There is a selective issue with maths and science teachers who have far better earning prospects than in teaching, particularly in urban areas.

For every one of them there are 50 other teachers with arts degrees on >60k with Tipperary housing costs though.

Teacher unions (who planted this article) will not countenance any differentiation of pay by location or qualification though.

Regardless of whether the article was ‘planted’, the facts are that a couple, both earning teachers salaries are not in a position to buy a 2 or 3 bed semi d in Dublin…when those salaries are combined.

A similar married teacher with kids could have afforded to do exactly that on one salary in Dublin 30 years ago.

As I suggested in my previous post on this thread, there are particular reasons for this fact, which is ultimately a choice on the part of wider Irish society (or at least that section of it that gets to have input into such decisions)…and not an act of God or indeed a consequence of some form of evolutionary ebb and flow as some would have us believe.

They can readily buy a 2 or 3 bed apartment and there are three bed semis in d15, Lucan, swords etc which would be within reach based on one earning 36k and one earning 39k. Dublin is a vastly different city to what it was when a single teachers salary could buy a three bed semi. For one thing it has at least double the population.

They can also expect a salary increase of at least €1000 a year before any inflation adjustments for at least five years.

They’re mid twenties. If they save for three years @15k a year (not a particularly challenging target), they’ll have a joint salary of at least €82k (it’ll be a little higher but I’m not going to work out exactly where they are increment wise). So €330k or thereabouts.

In general they look like the sort of homes I’d expect two teachers to occupy. … _type%5D=d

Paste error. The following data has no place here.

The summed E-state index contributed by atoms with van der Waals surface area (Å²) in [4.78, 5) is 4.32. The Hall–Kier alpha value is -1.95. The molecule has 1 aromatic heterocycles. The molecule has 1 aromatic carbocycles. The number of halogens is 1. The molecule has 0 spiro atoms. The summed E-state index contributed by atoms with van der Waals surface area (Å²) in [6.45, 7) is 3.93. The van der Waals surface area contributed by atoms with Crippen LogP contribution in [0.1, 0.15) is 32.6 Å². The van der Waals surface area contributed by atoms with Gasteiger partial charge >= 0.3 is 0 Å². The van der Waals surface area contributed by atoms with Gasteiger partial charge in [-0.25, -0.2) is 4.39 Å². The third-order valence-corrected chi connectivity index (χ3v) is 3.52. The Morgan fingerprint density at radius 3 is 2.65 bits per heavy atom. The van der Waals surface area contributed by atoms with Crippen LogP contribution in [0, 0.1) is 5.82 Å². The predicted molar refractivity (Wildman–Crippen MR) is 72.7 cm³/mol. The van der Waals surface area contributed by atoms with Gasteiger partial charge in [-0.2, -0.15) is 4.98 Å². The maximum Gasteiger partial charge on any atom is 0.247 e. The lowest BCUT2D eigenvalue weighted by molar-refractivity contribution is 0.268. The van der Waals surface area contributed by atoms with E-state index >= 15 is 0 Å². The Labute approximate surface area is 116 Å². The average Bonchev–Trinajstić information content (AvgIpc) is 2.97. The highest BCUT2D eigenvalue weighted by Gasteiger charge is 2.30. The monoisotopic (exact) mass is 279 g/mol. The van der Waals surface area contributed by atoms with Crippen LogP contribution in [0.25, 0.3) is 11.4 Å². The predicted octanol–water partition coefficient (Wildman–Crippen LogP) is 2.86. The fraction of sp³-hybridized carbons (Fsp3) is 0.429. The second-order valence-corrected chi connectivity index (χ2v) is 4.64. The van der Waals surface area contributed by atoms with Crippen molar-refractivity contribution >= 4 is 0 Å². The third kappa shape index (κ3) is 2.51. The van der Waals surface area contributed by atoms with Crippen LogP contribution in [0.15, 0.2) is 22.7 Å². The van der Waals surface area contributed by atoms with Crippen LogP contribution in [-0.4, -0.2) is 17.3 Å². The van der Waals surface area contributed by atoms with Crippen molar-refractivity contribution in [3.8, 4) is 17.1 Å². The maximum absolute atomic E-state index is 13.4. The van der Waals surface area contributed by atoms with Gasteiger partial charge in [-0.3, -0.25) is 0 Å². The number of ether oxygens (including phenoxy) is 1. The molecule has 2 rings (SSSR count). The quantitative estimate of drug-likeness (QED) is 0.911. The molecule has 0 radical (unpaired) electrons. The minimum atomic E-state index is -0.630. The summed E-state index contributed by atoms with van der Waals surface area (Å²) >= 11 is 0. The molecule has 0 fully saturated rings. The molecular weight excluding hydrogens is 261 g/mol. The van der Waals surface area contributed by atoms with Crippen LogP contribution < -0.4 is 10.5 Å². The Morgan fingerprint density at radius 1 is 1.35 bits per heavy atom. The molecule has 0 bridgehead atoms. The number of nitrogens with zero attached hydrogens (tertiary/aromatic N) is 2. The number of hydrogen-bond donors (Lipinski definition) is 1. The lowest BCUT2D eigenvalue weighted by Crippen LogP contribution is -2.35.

They may want to speed things up or get a ether place by going to the UAE but saying they absolutely have to is stretching the truth.

I’m curious as to the jobs available for science/maths teachers that would offer better prospects.

I think the argument is that with a degree in chemistry or mechanical engineering, you needn’t drift into teaching in the first place. You’re not going to become a design engineer at Airbus with a sociology degree. Whether those jobs are available in Ireland is another matter, since the job market here for such people is a bit shallow.

Good question.

Wage data in Ireland is only available by sector, not by occupation or level of degree.

Here is US dataon earnings by degree. I would not expect Ireland to be identical, but the relativities would not be too difficult.

So, median earnings after 5-10 years for someone with the following bachelor’s degree:

Maths $72k
Chemistry $62k
English $54k
French $55k

A question for the knowledgable Pin and Pinsters therin…

Oppurtunity has come up for me to relocate with a new company for 2 years. This will be a very senior post within my industry with a Global Player and presents superb future prospects for ME, Mrs CHef and all the little Chefs - 2 ( 17 and 3 ) with one on the way for Christmas. 8DD

Package is superb, approx double my current and I am paid very well at the moment.

Issue is location…South Africa, Jo Burg. I have no experience of South Africa at all bar working with a few from there over the years . We have done volitile environments before, Middle Eas 8DD for 4 Years , but that was a long time ago and before children.

I am going on a Fam trip in 2 weeks over a weekend to have a look.

Any insights or opinions on living there?

Thanks All.

Just do it.